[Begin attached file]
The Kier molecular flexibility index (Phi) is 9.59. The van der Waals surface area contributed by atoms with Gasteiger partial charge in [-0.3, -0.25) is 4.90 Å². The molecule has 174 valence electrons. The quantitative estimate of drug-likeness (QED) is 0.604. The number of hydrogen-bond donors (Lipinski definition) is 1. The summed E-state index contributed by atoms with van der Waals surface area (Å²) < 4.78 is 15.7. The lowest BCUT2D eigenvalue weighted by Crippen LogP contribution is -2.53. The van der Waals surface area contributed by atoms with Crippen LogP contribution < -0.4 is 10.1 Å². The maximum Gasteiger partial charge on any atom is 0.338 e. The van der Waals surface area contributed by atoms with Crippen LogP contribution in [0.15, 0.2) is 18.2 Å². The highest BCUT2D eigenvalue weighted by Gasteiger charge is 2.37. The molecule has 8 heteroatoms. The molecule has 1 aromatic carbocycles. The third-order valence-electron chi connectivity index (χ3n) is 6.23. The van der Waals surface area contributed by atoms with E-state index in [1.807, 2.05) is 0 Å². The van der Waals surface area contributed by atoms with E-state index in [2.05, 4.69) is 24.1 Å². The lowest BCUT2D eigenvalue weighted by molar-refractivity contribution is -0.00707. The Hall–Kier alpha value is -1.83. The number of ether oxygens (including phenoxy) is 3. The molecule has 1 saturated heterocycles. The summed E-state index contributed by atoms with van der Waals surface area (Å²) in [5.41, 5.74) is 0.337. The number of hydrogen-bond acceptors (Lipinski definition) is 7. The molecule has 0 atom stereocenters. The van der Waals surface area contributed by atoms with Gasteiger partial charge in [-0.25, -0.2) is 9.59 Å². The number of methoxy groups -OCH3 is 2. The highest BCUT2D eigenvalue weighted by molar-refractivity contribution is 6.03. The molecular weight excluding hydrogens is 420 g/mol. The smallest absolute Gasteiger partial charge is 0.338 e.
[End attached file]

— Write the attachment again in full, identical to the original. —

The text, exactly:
The Kier molecular flexibility index (Phi) is 9.59. The van der Waals surface area contributed by atoms with Gasteiger partial charge in [-0.3, -0.25) is 4.90 Å². The molecule has 174 valence electrons. The quantitative estimate of drug-likeness (QED) is 0.604. The number of hydrogen-bond donors (Lipinski definition) is 1. The summed E-state index contributed by atoms with van der Waals surface area (Å²) < 4.78 is 15.7. The lowest BCUT2D eigenvalue weighted by Crippen LogP contribution is -2.53. The van der Waals surface area contributed by atoms with Crippen LogP contribution < -0.4 is 10.1 Å². The maximum Gasteiger partial charge on any atom is 0.338 e. The van der Waals surface area contributed by atoms with Crippen LogP contribution in [0.15, 0.2) is 18.2 Å². The highest BCUT2D eigenvalue weighted by Gasteiger charge is 2.37. The molecule has 8 heteroatoms. The molecule has 1 aromatic carbocycles. The third-order valence-electron chi connectivity index (χ3n) is 6.23. The van der Waals surface area contributed by atoms with E-state index in [1.807, 2.05) is 0 Å². The van der Waals surface area contributed by atoms with E-state index in [2.05, 4.69) is 24.1 Å². The lowest BCUT2D eigenvalue weighted by molar-refractivity contribution is -0.00707. The Hall–Kier alpha value is -1.83. The number of ether oxygens (including phenoxy) is 3. The molecule has 1 saturated heterocycles. The summed E-state index contributed by atoms with van der Waals surface area (Å²) in [5.41, 5.74) is 0.337. The number of hydrogen-bond acceptors (Lipinski definition) is 7. The molecule has 0 atom stereocenters. The van der Waals surface area contributed by atoms with Gasteiger partial charge in [-0.25, -0.2) is 9.59 Å². The number of methoxy groups -OCH3 is 2. The highest BCUT2D eigenvalue weighted by molar-refractivity contribution is 6.03. The molecular weight excluding hydrogens is 420 g/mol. The smallest absolute Gasteiger partial charge is 0.338 e.